Category Archives: winter riding

Celebrating 2015 and looking forward to another fantastic, Foxwood year for 2016!

We are now into the final weeks of our fall 2015 riding session and what a fantastic year we have had at Foxwood!! 2 fun schooling shows at Foxwood, an amazing season for our ShowTeam, a great float in the Bradford Santa Claus parade, and not to mention our OEF horsemanship classes, a visit from the Candlelighters and finally, our decorating day for the holidays this past weekend.

So, how are we going to top that off for 2016?!

Winter Riding Session

Our winter session starts the week of January 4th, 2016 and runs for 10 weeks. The cost is $375/session plus hst (payments can be made in 2 installments – payable the first week of January and then the 1st of February). As with last winter, if we need to cancel due to the weather, I will post no later than 2pm that day on my Foxwood Facebook page and send out an email. Makeups will be given in the case of cancellations due to bad weather.

As I have already started scheduling our winter classes, please let me know by December 18th, if you or your child/ren WILL be riding in the winter session. Please note that priority for our 2016 Show Team will be given to those riders who continue throughout the winter.

Foxwood Farm ShowTeam

Our first information meeting will be held on Saturday, January 9th at 1:30 pm. This meeting is for students/parents who would like more information on what is involved with showing on our team. The signup sheet for the 2016 Foxwood Farm ShowTeam will then be posted. There will be a few changes this year to our signup procedure, which will be explained at the meeting on January 9th. If you are unable to attend, but still would like some information, I will gladly email out the agenda and notes from the day if you let me know.

Christmas ideas

NEW! Foxwood polar fleece zip sweatshirts! Black with silver Foxwood logo. Only $50/including hst. Check out the latest Foxwood SWAG order sheet in the tack room for more items
The last order will be submitted on December 17th!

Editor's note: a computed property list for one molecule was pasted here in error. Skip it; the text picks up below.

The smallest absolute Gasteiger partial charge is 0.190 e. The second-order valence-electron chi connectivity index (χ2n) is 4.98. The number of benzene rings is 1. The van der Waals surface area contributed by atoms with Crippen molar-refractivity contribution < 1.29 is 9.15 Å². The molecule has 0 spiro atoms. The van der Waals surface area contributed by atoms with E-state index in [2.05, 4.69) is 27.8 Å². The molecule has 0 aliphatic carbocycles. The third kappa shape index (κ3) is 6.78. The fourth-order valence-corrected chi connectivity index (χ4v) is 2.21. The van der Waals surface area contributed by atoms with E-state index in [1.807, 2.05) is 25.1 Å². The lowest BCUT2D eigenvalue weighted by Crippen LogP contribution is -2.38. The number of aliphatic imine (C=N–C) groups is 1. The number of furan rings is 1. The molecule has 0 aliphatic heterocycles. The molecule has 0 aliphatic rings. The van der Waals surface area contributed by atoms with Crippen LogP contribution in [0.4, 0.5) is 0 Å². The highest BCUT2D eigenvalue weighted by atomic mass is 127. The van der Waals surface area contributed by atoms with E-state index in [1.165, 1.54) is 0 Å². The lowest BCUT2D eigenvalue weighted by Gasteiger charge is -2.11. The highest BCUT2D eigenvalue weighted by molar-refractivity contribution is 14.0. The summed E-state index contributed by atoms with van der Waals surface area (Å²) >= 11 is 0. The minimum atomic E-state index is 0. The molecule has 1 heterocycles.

We also now have a local embroidery company who is able to do saddlepads! Order sheets are available in the tack room.

OEF Rider Level Classes
We will be continuing with our Ontario Equestrian Federation classes in 2016 in preparation for testing sometime in April (once date is confirmed, I will let everyone know). The cost for the winter classes is $30/level 3 riders and $20/level 1 and 2 riders. The classes will be held on the following Saturdays from 1:30pm – 3:30 pm. Please let me know if you/your rider will be attending:

Saturday, January 9th *LEVEL 3 ONLY
Saturday, February 6th – *LEVELS 1, 2 and 3
Saturday, March 26th – *LEVELS 1, 2 and 3

IMPORTANT 2016 Foxwood Dates

January 5th – Winter Session begins
February 23rd – Registration for Summer Camp and Spring Session
March 21st– Spring Session begins
June 12th – Foxwood Farm Schooling Show
Mon. June 27- Wed. June 29 – Foxwood C.I.T. Training Camp

Looking forward to another great year with my #FoxwoodFamily !

All the best to everyone for a very Merry Christmas and happy holiday season!

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Winter care for our Foxwood horses and ponies

4 more days…yes, I am counting down until the end of February. According to the local weather networks, this has been the coldest February on record and for those of you, like me, who have to work outside, we KNOW it is! Even though we have bundled up our horses and ponies this winter in warm blankets and bring most of them into a warm stall at night, they have also had enough of these temperatures! Some of our horses live outside 24/7, but with access to a run in shelter, they are able to get out of the elements.